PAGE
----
Probably so, at least as regards the name “Palestine.” While the word goes back, in one form or another to the ancient Egyptians and the Assyrians, and is probably related to the Philistines – by origin possibly an Indo-European people, maybe even Mycenaean Greeks, who settled on that is today the coast of Israel in the 12th century B.C. – it was first employed to designate that portion of Syria between Phoenicia and Egypt by Herodotus ca. 435 B.C., and, in the form Syria Palaestina , was applied by the Romans in 135 A.D. to the whole area corresponding to modern Israel and Jordan after their crushing of the Bar-Kochba Revolt of 132-135 A.D.

#16 Comment By JonF On December 26, 2017 @ 12:17 pm

Re: It is confected on the altar, which is behind the iconostasis, though some in the congregation can see it when the royal doors open periodically during the liturgy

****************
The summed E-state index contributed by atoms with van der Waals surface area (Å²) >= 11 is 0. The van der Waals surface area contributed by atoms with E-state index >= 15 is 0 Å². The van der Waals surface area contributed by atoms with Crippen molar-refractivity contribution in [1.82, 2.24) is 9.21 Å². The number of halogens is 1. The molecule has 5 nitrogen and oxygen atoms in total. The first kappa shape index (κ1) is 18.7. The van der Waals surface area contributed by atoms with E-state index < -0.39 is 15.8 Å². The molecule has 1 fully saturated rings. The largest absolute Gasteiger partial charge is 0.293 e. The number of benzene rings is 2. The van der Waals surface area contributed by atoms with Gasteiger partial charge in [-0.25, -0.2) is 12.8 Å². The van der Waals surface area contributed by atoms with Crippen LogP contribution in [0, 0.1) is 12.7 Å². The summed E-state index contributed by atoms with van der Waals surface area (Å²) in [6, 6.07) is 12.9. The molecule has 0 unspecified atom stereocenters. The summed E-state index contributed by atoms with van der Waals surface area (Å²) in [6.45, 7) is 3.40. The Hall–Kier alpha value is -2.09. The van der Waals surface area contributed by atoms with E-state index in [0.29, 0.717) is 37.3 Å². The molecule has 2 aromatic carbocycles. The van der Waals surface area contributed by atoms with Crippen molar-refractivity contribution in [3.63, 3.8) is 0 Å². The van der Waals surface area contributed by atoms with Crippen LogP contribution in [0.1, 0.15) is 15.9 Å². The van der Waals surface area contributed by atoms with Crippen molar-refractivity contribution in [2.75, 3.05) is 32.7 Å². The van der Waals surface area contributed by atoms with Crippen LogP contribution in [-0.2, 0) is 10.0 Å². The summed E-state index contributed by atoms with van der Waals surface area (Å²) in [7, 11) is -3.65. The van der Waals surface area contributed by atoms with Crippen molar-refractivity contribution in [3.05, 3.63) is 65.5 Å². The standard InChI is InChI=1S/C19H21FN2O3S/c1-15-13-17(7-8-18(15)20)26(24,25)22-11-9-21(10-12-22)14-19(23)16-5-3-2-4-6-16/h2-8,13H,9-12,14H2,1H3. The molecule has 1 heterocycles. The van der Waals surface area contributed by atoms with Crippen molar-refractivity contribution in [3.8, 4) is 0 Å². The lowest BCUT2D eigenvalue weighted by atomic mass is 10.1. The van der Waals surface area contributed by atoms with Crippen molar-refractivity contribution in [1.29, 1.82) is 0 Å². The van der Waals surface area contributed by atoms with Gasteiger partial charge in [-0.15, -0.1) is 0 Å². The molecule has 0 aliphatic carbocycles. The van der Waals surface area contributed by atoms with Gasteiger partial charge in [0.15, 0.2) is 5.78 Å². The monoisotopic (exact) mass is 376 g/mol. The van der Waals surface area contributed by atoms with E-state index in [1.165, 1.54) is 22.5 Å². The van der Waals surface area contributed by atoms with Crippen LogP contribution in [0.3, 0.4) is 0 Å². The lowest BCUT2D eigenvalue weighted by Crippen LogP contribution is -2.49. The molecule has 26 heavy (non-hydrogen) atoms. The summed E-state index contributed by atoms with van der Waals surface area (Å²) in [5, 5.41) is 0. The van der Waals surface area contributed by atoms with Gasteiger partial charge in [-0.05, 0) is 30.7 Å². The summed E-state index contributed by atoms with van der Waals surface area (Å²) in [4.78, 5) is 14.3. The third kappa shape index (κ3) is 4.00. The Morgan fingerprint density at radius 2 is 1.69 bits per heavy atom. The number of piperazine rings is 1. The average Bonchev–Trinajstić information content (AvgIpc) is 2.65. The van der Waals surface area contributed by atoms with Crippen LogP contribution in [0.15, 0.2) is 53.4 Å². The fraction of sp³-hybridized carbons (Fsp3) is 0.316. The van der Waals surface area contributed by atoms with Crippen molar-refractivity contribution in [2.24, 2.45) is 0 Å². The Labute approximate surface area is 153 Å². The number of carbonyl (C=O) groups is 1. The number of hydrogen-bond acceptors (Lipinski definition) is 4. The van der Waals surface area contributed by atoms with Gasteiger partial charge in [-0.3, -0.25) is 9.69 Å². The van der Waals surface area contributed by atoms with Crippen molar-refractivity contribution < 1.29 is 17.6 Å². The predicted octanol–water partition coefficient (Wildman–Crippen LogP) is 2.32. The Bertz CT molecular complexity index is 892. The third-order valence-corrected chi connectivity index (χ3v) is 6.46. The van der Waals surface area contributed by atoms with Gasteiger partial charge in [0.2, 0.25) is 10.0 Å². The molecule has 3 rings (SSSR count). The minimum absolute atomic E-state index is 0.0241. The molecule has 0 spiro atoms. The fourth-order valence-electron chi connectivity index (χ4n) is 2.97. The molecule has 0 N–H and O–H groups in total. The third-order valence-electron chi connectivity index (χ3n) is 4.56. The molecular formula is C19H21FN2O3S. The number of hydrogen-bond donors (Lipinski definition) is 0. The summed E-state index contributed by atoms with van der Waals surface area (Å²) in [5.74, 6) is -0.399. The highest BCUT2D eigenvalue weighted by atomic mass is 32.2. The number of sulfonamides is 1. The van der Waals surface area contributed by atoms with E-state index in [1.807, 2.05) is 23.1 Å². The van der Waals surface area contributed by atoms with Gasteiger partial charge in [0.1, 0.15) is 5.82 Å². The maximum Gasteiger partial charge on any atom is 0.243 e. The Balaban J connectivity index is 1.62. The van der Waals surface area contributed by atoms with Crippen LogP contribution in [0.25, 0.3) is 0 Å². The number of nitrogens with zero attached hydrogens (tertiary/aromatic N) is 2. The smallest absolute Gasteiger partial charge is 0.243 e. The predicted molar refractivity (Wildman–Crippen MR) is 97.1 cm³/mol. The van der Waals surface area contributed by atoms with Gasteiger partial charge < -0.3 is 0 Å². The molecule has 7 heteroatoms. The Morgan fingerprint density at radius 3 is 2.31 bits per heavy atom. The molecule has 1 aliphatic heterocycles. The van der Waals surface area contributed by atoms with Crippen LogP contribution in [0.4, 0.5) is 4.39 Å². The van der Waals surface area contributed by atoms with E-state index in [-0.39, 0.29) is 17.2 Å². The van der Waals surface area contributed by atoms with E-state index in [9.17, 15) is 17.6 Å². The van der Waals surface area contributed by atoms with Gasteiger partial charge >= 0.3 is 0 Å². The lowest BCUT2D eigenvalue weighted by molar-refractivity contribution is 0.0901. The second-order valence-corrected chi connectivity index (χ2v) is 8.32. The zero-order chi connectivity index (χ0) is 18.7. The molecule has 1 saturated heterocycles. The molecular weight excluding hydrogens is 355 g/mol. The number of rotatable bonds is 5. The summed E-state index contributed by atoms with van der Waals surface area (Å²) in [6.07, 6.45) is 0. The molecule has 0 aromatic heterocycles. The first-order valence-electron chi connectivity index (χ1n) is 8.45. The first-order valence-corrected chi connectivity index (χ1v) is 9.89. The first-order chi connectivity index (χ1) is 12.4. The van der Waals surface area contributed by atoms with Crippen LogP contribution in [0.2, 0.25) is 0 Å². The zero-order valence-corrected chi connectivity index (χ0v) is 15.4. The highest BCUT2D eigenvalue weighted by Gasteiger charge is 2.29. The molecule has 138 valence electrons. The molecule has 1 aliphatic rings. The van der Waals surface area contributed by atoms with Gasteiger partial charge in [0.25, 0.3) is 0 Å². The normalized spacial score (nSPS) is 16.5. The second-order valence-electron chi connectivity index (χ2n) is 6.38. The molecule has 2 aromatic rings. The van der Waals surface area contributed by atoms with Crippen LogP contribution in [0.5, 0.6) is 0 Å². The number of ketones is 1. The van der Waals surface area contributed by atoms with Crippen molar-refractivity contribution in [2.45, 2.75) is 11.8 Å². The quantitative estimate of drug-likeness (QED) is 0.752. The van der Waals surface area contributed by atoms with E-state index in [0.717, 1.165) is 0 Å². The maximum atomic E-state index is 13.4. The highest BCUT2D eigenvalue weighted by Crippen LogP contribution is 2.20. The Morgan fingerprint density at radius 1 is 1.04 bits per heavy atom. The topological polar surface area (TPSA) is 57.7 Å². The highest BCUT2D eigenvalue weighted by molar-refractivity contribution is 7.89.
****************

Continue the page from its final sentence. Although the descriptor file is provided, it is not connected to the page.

I will add to this the there is a tabernacle on the altar which contains some pieces of reserved Eucharist, though Eucharistic adoration is not a thing done in the Orthodox Church as it is in the Catholic Church. Also, traditions differ as to when the curtain is open or closed. In my own church the curtain remains open throughout the Liturgy, until after the Lord’s Prayer when it is closed while the clergy commune and prepare the chalice(s) to take out, and then it is opened again. I have been to churches where the curtain is closed and opened at various other times, e.g, before the Great Entrance and during the Consecration.

#17 Comment By Anna On December 26, 2017 @ 12:27 pm

Your paraphrase of St. Symeon, “He Who fills the entire universe came to us as a baby in Palestine, and comes to us today in bread and wine,” closely echoes this from John Betjeman’s poem, “Christmas”:

“No love that in a family dwells,
No carolling in frosty air,
Nor all the steeple-shaking bells
Can with this single Truth compare –
That God was man in Palestine
And lives today in Bread and Wine.”

I wonder, did you hear the poem once and unconsciously echo its phrasing, or was St. Symeon’s hymn a source for Betjeman?

[NFR: I’m not aware of having read the Betjeman poem. — RD]

#18 Comment By Brian in Brooklyn On December 26, 2017 @ 12:47 pm

Marry Christmas, Happy Boxing Day and Best Wishes to All.